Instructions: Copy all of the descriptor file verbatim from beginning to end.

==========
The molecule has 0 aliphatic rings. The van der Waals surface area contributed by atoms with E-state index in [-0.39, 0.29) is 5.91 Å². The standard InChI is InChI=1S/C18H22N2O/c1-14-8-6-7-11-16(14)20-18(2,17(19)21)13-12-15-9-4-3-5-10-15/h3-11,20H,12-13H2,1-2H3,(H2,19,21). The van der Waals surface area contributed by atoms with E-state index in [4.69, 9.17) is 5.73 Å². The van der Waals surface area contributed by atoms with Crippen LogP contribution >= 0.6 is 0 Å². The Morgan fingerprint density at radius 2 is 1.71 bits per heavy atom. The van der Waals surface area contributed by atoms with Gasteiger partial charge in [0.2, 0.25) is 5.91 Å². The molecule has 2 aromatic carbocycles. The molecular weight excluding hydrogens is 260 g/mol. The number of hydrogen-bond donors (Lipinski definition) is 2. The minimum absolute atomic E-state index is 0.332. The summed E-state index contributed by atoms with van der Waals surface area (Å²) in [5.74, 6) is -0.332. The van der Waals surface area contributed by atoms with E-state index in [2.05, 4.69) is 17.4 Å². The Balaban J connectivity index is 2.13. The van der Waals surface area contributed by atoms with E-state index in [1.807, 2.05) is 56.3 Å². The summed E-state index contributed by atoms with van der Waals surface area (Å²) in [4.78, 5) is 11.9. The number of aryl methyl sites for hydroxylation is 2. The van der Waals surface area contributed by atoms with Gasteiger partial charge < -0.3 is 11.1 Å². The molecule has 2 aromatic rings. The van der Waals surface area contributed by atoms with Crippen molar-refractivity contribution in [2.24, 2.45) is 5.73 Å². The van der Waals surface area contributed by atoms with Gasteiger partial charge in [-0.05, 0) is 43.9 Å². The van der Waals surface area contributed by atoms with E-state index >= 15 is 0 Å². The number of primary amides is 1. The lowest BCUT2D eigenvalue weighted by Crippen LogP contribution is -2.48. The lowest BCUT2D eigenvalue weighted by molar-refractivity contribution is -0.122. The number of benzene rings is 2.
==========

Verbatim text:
The molecule has 0 aliphatic rings. The van der Waals surface area contributed by atoms with E-state index in [-0.39, 0.29) is 5.91 Å². The standard InChI is InChI=1S/C18H22N2O/c1-14-8-6-7-11-16(14)20-18(2,17(19)21)13-12-15-9-4-3-5-10-15/h3-11,20H,12-13H2,1-2H3,(H2,19,21). The van der Waals surface area contributed by atoms with E-state index in [4.69, 9.17) is 5.73 Å². The van der Waals surface area contributed by atoms with Crippen LogP contribution >= 0.6 is 0 Å². The Morgan fingerprint density at radius 2 is 1.71 bits per heavy atom. The van der Waals surface area contributed by atoms with Gasteiger partial charge in [0.2, 0.25) is 5.91 Å². The molecule has 2 aromatic carbocycles. The molecular weight excluding hydrogens is 260 g/mol. The number of hydrogen-bond donors (Lipinski definition) is 2. The minimum absolute atomic E-state index is 0.332. The summed E-state index contributed by atoms with van der Waals surface area (Å²) in [5.74, 6) is -0.332. The van der Waals surface area contributed by atoms with E-state index in [2.05, 4.69) is 17.4 Å². The Balaban J connectivity index is 2.13. The van der Waals surface area contributed by atoms with E-state index in [1.807, 2.05) is 56.3 Å². The summed E-state index contributed by atoms with van der Waals surface area (Å²) in [4.78, 5) is 11.9. The number of aryl methyl sites for hydroxylation is 2. The van der Waals surface area contributed by atoms with Gasteiger partial charge < -0.3 is 11.1 Å². The molecule has 2 aromatic rings. The van der Waals surface area contributed by atoms with Crippen molar-refractivity contribution in [2.24, 2.45) is 5.73 Å². The van der Waals surface area contributed by atoms with Gasteiger partial charge in [-0.05, 0) is 43.9 Å². The van der Waals surface area contributed by atoms with E-state index >= 15 is 0 Å². The number of primary amides is 1. The lowest BCUT2D eigenvalue weighted by Crippen LogP contribution is -2.48. The lowest BCUT2D eigenvalue weighted by molar-refractivity contribution is -0.122. The number of benzene rings is 2.